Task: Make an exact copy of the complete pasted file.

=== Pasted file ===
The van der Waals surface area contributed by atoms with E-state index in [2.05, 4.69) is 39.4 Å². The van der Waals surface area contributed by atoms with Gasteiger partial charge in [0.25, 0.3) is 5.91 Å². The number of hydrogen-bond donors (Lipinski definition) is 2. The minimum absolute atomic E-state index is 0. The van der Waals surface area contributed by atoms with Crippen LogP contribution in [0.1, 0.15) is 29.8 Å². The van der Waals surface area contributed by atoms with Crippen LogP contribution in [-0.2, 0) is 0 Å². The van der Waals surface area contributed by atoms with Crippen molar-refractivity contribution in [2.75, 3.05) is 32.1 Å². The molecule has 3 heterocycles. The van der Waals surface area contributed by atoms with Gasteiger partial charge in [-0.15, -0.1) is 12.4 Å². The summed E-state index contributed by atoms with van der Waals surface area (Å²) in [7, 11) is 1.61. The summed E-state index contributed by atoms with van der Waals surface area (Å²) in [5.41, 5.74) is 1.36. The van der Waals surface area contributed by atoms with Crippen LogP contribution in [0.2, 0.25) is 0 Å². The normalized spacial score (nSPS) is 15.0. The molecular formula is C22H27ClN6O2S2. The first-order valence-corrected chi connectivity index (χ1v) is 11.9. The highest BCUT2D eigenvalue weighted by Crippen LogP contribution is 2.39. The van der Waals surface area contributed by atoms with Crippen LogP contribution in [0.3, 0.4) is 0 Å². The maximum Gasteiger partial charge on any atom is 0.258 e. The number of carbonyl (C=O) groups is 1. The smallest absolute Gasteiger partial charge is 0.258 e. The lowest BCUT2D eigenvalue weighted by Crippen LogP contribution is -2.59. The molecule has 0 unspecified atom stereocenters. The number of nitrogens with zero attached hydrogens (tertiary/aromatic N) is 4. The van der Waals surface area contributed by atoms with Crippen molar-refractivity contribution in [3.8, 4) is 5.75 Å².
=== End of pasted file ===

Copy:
The van der Waals surface area contributed by atoms with E-state index in [2.05, 4.69) is 39.4 Å². The van der Waals surface area contributed by atoms with Gasteiger partial charge in [0.25, 0.3) is 5.91 Å². The number of hydrogen-bond donors (Lipinski definition) is 2. The minimum absolute atomic E-state index is 0. The van der Waals surface area contributed by atoms with Crippen LogP contribution in [0.1, 0.15) is 29.8 Å². The van der Waals surface area contributed by atoms with Crippen LogP contribution in [-0.2, 0) is 0 Å². The van der Waals surface area contributed by atoms with Crippen molar-refractivity contribution in [2.75, 3.05) is 32.1 Å². The molecule has 3 heterocycles. The van der Waals surface area contributed by atoms with Gasteiger partial charge in [-0.15, -0.1) is 12.4 Å². The summed E-state index contributed by atoms with van der Waals surface area (Å²) in [7, 11) is 1.61. The summed E-state index contributed by atoms with van der Waals surface area (Å²) in [5.41, 5.74) is 1.36. The van der Waals surface area contributed by atoms with Crippen LogP contribution in [0.2, 0.25) is 0 Å². The normalized spacial score (nSPS) is 15.0. The molecular formula is C22H27ClN6O2S2. The first-order valence-corrected chi connectivity index (χ1v) is 11.9. The highest BCUT2D eigenvalue weighted by Crippen LogP contribution is 2.39. The van der Waals surface area contributed by atoms with Crippen LogP contribution in [0.3, 0.4) is 0 Å². The maximum Gasteiger partial charge on any atom is 0.258 e. The number of carbonyl (C=O) groups is 1. The smallest absolute Gasteiger partial charge is 0.258 e. The lowest BCUT2D eigenvalue weighted by Crippen LogP contribution is -2.59. The molecule has 0 unspecified atom stereocenters. The number of nitrogens with zero attached hydrogens (tertiary/aromatic N) is 4. The van der Waals surface area contributed by atoms with Crippen molar-refractivity contribution in [3.8, 4) is 5.75 Å².